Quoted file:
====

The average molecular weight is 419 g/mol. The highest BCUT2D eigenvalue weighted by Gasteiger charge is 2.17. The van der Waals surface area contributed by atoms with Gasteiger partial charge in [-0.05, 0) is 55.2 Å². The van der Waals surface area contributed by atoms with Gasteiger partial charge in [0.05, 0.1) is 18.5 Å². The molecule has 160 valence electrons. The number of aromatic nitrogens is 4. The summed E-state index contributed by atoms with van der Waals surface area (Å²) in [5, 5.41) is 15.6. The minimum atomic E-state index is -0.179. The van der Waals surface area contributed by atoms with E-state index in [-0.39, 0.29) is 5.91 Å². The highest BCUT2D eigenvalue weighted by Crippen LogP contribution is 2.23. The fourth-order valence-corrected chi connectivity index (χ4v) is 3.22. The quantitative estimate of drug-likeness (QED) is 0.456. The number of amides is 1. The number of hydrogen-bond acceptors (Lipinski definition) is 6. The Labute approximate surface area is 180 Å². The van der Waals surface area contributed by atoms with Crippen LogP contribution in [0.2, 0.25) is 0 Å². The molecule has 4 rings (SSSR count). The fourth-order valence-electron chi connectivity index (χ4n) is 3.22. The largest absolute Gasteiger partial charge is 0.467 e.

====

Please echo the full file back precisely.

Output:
The average molecular weight is 419 g/mol. The highest BCUT2D eigenvalue weighted by Gasteiger charge is 2.17. The van der Waals surface area contributed by atoms with Gasteiger partial charge in [-0.05, 0) is 55.2 Å². The van der Waals surface area contributed by atoms with Gasteiger partial charge in [0.05, 0.1) is 18.5 Å². The molecule has 160 valence electrons. The number of aromatic nitrogens is 4. The summed E-state index contributed by atoms with van der Waals surface area (Å²) in [5, 5.41) is 15.6. The minimum atomic E-state index is -0.179. The van der Waals surface area contributed by atoms with E-state index in [-0.39, 0.29) is 5.91 Å². The highest BCUT2D eigenvalue weighted by Crippen LogP contribution is 2.23. The fourth-order valence-corrected chi connectivity index (χ4v) is 3.22. The quantitative estimate of drug-likeness (QED) is 0.456. The number of amides is 1. The number of hydrogen-bond acceptors (Lipinski definition) is 6. The Labute approximate surface area is 180 Å². The van der Waals surface area contributed by atoms with Crippen LogP contribution in [0.2, 0.25) is 0 Å². The molecule has 4 rings (SSSR count). The fourth-order valence-electron chi connectivity index (χ4n) is 3.22. The largest absolute Gasteiger partial charge is 0.467 e.